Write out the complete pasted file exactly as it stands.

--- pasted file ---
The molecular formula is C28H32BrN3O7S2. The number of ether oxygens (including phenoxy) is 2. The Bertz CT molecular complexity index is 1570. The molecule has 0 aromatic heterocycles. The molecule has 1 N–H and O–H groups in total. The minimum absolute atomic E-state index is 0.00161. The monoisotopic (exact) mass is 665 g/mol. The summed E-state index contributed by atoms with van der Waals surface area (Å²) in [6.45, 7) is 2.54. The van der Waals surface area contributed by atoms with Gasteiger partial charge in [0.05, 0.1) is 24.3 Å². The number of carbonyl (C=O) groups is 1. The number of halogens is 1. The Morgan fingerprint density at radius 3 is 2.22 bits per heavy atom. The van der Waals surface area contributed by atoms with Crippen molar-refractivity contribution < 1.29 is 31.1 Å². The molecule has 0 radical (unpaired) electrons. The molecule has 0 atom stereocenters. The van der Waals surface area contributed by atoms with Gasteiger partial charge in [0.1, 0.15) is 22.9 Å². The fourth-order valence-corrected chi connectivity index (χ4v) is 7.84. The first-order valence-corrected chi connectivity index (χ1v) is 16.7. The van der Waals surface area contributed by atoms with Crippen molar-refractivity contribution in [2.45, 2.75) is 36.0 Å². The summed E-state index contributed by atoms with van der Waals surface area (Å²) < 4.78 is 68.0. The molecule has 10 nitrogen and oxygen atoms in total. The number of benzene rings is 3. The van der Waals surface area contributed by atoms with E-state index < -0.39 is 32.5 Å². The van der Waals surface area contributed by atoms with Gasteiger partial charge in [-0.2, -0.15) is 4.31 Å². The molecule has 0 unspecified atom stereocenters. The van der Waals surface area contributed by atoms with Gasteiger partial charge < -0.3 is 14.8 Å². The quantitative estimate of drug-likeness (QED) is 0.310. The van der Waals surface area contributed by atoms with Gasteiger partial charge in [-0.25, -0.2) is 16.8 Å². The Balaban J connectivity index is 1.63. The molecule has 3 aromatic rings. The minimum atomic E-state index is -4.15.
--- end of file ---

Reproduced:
The molecular formula is C28H32BrN3O7S2. The number of ether oxygens (including phenoxy) is 2. The Bertz CT molecular complexity index is 1570. The molecule has 0 aromatic heterocycles. The molecule has 1 N–H and O–H groups in total. The minimum absolute atomic E-state index is 0.00161. The monoisotopic (exact) mass is 665 g/mol. The summed E-state index contributed by atoms with van der Waals surface area (Å²) in [6.45, 7) is 2.54. The van der Waals surface area contributed by atoms with Gasteiger partial charge in [0.05, 0.1) is 24.3 Å². The number of carbonyl (C=O) groups is 1. The number of halogens is 1. The Morgan fingerprint density at radius 3 is 2.22 bits per heavy atom. The van der Waals surface area contributed by atoms with Crippen molar-refractivity contribution < 1.29 is 31.1 Å². The molecule has 0 radical (unpaired) electrons. The molecule has 0 atom stereocenters. The van der Waals surface area contributed by atoms with Gasteiger partial charge in [0.1, 0.15) is 22.9 Å². The fourth-order valence-corrected chi connectivity index (χ4v) is 7.84. The first-order valence-corrected chi connectivity index (χ1v) is 16.7. The van der Waals surface area contributed by atoms with Crippen molar-refractivity contribution in [2.45, 2.75) is 36.0 Å². The summed E-state index contributed by atoms with van der Waals surface area (Å²) < 4.78 is 68.0. The molecule has 10 nitrogen and oxygen atoms in total. The number of benzene rings is 3. The van der Waals surface area contributed by atoms with E-state index < -0.39 is 32.5 Å². The van der Waals surface area contributed by atoms with Gasteiger partial charge in [-0.2, -0.15) is 4.31 Å². The molecule has 0 unspecified atom stereocenters. The van der Waals surface area contributed by atoms with Gasteiger partial charge < -0.3 is 14.8 Å². The quantitative estimate of drug-likeness (QED) is 0.310. The van der Waals surface area contributed by atoms with Gasteiger partial charge in [-0.25, -0.2) is 16.8 Å². The Balaban J connectivity index is 1.63. The molecule has 3 aromatic rings. The minimum atomic E-state index is -4.15.